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Study: $50B needed to fix rail transit systems

(The Associated Press circulated the following story by Joan Lowy on April 30, 2009.)

WASHINGTON, D.C. — More than one-third of the trains, equipment and facilities of the nation's seven largest rail transit agencies are near the end of their useful life or past that point, the government said Thursday. Many have components that are defective or may be critically damaged.

A report by the Federal Transit Administration estimates it will cost $50 billion to bring the rail systems in Chicago, Boston, New York, New Jersey, San Francisco, Philadelphia and Washington, D.C., into good repair and $5.9 billion a year to maintain them.

Those seven systems carry 80 percent of the nation's rail transit passengers, or more than 3 billion passenger trips a year. They also include some of the oldest subways and commuter railroads. Some of their facilities date back more than a century.

"In a period of rising congestion and fuel prices, these services and the infrastructure and rolling stock that support them, are critical to the transportation needs and quality of life of the communities they serve," the report said.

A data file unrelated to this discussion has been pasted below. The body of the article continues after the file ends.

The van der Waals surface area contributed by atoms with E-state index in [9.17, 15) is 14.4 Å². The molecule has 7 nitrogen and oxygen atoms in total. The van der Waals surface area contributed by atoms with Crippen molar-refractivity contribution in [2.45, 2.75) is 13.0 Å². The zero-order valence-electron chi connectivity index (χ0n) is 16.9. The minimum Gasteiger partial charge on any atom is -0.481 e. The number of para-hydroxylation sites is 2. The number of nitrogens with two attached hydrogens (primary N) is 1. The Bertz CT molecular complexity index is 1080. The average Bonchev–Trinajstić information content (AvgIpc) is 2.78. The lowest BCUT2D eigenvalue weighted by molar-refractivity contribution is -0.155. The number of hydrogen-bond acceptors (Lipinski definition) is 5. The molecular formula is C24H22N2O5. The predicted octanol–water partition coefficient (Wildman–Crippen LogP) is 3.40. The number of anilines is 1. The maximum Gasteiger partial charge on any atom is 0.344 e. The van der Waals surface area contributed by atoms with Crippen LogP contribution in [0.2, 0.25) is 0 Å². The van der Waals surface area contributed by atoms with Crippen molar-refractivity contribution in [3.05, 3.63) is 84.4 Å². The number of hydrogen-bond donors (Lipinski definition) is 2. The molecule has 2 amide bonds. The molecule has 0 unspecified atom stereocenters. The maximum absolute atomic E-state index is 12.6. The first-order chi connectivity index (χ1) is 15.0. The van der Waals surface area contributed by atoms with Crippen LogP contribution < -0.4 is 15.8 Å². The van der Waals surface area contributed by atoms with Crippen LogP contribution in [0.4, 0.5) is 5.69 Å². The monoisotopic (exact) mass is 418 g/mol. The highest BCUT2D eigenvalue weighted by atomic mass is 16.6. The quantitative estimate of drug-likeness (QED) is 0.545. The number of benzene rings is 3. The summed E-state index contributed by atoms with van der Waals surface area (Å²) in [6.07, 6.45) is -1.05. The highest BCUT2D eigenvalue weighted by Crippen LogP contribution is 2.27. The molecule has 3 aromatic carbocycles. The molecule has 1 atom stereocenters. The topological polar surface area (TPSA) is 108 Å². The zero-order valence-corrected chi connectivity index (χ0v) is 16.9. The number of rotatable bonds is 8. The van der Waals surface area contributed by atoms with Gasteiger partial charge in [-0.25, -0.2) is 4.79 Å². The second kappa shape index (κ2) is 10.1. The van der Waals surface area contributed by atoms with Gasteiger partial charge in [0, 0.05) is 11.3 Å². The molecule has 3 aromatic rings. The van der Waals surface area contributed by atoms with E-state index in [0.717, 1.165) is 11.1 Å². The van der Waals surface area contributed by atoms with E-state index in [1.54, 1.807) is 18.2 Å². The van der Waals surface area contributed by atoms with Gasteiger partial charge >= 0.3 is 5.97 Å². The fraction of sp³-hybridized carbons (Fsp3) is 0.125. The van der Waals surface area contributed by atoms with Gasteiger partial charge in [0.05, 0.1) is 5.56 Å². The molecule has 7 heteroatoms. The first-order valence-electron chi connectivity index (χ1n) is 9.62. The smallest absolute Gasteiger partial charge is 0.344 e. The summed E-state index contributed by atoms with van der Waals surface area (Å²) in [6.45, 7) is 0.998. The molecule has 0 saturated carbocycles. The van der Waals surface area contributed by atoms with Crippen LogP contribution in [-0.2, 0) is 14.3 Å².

"At the same time, this infrastructure is aging and the level of reinvestment appears insufficient to address a growing backlog of deferred investment needs," the report said.

Sen. Dick Durbin, D-Ill., one of 11 senators who requested the report, said older transit systems have received a declining share of federal rail transit aid as newer systems have come online. In 1993, the seven largest rail transit systems received 90 percent of federal modernization funds, compared with 70 percent today.

The study rated 8 percent of the assets of the seven rail transit agencies as in poor condition because they have outlived their useful life and are in need of immediate repair and replacement and may have critically damaged parts. An additional 27 percent were rated in marginal condition because they are near or past their useful life and may have defective or deteriorated components, requiring increasing maintenance.

Excluding the seven large system, less than 20 percent of the assets of rail transit systems nationally are in poor or marginal condition, the study said.

The study comes as Congress is gearing up to overhaul highway and transit programs over the next six years through soon-to-be-introduced legislation that some lawmakers estimated will seek about a half trillion dollars.

Friday, May 1, 2009

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